Iranian Contemporary Art
The Curve 12 April – 3 June 2001
Iranian Contemporary Art is the first exhibition in Britain to examine the development of contemporary Iranian art in the 20 years before and after the Islamic revolution of 1979. Representing key moments and significant trends of the Iranian art scene, it features over 50 works by about 20 artists some of whom have spent time in other countries, or live abroad, and others who live and work in Iran. The works on display range from the calligraphic, abstract and figurative, to video, photography and installations by well known, as well as emerging young talents. The works have been selected from public and private collections from both inside and outside Iran, and include works never previously shown from the Tehran Museum of Contemporary Art.
The exhibition plays an important role in introducing British audiences to the scope and quality of recent art from Iran, which has received little or no attention in the past 20-30 years. It takes the early 1960’s as a starting point when artists from Iran, fully acquainted with artistic developments in Western Europe and the USA, began to see inspiration from their own rich cultural heritage to produce distinctive and individual forms of modern art. These artists of the neo-traditionalist Saqqakhaneh school [‘Spiritual Pop Art’] were the first to explore popular religious rituals, cultural and folk symbols with an experimental, modernistic approach.
Some looked to Islamic sources, talismanic numbers and symbols, or to the essence of calligraphy such as Zenderoudi, Ehsai and Pilaram, others were innovative in sculpture, which for centuries had been disapproved of, for example Tanavoli’s sculpture, Heech, meaning ‘nothingness’, was a voice of protest against derivative work.
Some are known as poets and painters including Sepehri, who was inspired mostly by nature and Zen philosophy, while Arabshahi’s cityscape drawings refer to a pre-Islamic, Zorastrian past. Others such as Grigorian and Kalantari chose to make reliefs with mud and straw, deliberately selecting materials that evoked Iran’s desert landscapes.
At the height of the modernist effervescence and the opening of public galleries in Iran, the Islamic revolution brought to a standstill the buzzing art scene and from then on all international links, whether political or artistic, were broken. For ten years, only posters, militant propagandist murals of martyrs, photos and commissioned films documented the change.
Once the Iran-Iraq war ended (1980-88), a younger generation started to express itself more openly. ‘Forbidden art’ began to be exhibited in private galleries and homes. Liberal changes demanded by the public, attested in the election of 1998, encouraged artists to be more daring in public exhibitions. Today, the Tehran Museum of Contemporary Art is bringing out the pre-revolutionary collections of Iranian and Western art that had been hidden. A fragile and threatened liberal wave is giving the courage to all to test the edge of the undefined line of ‘permissiveness’.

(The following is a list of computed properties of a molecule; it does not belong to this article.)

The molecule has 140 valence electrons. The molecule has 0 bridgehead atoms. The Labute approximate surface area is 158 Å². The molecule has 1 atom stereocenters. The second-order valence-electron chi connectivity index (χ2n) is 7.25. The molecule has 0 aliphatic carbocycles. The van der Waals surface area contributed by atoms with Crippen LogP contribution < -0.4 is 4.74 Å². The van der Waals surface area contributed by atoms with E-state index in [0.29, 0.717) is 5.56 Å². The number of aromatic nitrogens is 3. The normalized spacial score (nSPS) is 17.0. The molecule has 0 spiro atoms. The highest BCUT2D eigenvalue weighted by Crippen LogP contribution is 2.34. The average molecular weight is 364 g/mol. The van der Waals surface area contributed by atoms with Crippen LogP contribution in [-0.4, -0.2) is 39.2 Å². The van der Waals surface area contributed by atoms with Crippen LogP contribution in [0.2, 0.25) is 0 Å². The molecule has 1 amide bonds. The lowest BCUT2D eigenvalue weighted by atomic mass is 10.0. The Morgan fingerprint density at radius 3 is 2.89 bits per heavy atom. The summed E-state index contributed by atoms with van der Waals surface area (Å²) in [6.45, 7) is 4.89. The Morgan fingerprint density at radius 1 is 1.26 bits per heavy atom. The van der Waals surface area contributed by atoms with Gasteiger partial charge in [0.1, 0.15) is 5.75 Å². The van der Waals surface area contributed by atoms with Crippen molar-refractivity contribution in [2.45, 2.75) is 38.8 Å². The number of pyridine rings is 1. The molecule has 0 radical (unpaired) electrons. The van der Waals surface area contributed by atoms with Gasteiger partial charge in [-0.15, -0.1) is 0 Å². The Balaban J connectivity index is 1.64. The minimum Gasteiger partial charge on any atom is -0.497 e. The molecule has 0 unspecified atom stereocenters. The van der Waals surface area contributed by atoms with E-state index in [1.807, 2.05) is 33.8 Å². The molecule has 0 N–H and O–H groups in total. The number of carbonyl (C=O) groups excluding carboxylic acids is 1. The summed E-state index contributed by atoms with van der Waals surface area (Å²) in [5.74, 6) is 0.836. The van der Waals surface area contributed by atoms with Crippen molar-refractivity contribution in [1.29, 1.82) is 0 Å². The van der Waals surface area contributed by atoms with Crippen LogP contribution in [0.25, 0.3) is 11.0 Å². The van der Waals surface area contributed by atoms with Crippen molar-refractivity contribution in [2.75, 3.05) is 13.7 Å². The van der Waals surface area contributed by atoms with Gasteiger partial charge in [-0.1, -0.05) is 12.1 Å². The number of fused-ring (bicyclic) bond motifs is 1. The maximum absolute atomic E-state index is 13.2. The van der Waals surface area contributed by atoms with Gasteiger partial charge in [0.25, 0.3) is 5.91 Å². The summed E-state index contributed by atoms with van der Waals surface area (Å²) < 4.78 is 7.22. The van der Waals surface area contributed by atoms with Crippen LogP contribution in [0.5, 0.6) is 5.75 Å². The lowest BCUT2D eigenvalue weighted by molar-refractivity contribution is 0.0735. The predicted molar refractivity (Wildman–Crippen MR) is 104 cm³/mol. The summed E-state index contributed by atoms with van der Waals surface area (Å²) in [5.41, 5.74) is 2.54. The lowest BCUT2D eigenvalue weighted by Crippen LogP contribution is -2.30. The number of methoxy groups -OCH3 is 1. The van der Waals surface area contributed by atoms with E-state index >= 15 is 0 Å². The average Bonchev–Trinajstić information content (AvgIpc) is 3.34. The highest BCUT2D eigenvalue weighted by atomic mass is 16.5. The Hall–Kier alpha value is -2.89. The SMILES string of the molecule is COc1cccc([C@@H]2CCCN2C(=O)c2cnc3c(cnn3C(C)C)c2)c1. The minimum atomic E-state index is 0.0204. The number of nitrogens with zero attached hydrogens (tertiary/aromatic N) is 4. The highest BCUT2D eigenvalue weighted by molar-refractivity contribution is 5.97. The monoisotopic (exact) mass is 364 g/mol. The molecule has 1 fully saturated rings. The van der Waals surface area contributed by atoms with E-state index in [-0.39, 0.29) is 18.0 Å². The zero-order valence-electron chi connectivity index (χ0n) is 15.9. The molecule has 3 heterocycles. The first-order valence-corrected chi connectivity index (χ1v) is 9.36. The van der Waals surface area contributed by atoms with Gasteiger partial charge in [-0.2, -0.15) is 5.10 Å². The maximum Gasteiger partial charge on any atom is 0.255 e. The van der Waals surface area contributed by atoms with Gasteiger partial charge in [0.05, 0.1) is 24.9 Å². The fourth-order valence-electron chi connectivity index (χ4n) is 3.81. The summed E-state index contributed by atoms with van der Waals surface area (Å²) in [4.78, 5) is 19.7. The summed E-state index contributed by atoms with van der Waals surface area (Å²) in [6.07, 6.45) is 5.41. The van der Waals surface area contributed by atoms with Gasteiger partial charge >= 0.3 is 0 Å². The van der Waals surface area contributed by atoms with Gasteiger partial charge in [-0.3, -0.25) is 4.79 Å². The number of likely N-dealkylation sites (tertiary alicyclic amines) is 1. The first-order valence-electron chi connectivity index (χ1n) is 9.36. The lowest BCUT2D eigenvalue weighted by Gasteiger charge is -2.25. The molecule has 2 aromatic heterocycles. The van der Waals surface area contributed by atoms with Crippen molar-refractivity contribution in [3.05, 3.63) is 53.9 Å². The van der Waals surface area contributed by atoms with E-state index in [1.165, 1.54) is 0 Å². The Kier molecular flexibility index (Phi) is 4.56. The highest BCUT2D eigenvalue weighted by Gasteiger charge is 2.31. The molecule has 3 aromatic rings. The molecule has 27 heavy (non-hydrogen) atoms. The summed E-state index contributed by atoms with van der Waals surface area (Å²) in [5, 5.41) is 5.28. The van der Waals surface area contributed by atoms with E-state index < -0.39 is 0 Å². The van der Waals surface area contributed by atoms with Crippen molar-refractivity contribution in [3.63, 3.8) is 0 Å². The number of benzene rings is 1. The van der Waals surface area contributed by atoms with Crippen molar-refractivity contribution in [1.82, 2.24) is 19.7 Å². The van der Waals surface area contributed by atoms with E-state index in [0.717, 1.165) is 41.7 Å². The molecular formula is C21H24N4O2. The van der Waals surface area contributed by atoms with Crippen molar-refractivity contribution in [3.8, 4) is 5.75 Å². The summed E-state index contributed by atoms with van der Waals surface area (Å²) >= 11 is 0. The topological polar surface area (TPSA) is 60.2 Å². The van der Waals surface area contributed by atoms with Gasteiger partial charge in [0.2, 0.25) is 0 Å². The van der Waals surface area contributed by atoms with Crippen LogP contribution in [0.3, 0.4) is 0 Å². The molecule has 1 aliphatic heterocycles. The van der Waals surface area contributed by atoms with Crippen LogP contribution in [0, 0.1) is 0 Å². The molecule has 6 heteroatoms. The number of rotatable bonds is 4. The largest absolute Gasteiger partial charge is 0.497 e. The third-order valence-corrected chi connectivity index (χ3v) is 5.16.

A pertinent criticism is found in works of recent years by artists such as Kalantari or Aghdashlou. The shocking impact of war is evident in Hassanzadeh’s body bags from his War series (he was one of many who volunteered during the Iran-Iraq war), that have resonance with the equally disturbing installation by Fayyazi of 1000 ceramic cockroaches. Photographic images from the past are adapted by some artists to comment about the present (Hadjizadeh and Shakhiba); the Qajar period is recalled in Surrealist vein by Qajar women but with modern, often forbidden accessories – a radio or a can of Pepsi – to play upon questions of permissiveness.
Related, but more light-hearted is the video installation by Ghazel who explores with humour the paradoxes that are experienced by women in Iran in a series on the day-to-day practicalities of wearing the Chador (robes worn by women in Iran). Ave by contrast, who belongs to the Zoroastrian minority, explores pertinent pre-Islamic epics of the 11th century from the Book of Kings, where the legendary hero, Rostam, kills his son, highlighting a conflict between modernism and tradition.
Iranian Contemporary Art has been selected by Rose Issa, Guest Curator and Carol Brown, Head of Exhibitions, Barbican Art, and organised by Barbican Art in association with the Iran Heritage Foundation and Tehran Museum of Contemporary Art. A 144pg book, co-published by Booth-Clibborn Editions and Barbican Art accompanies the show. It covers a wider scope and illustrates work by more artists that it would be possible to include in one exhibition, and includes texts by Daryush Shayegan (philosopher and author) and Rose Issa and Ruyin Pakbaz (artist, art critic and teacher). Retails price £19.95.
Supported by Asia House, the Foreign & Commonwealth Office, the Iran Society and Visiting Arts.
A film festival – Women and Iranian Cinema – taking place in Barbican Cinema from 4-10 May complements the exhibition. The work of approximately seven directors will be showcased including The Day I Became A Woman (2000, dir. Marziyeh Meshkini), Two Women (2000 dir. Tahmineh Milani) and The House is Black (1962 dir, Forough Farrokhzah ). It is organised by the Barbican in association with the Iran Heritage Foundation.
Opening Times: Mon, Weds, Fri, Sat 10am-7.30pm; Tue & Thu 10am-6pm; Sun 12noon-7pm
Press View 11 April 11am-2pm
LISTINGS: Public Information: 020 7638 8891
For press information contact: Lisa Collins, Barbican Press Office
t: 020 7382 7169 f: 020 7382 7252 e: email@example.com
For film season press information contact: Sarah Harvey Publicity
t: 020 7703 2252 f: 020 7277 2356 e:firstname.lastname@example.org
From press release dated 11 January 2001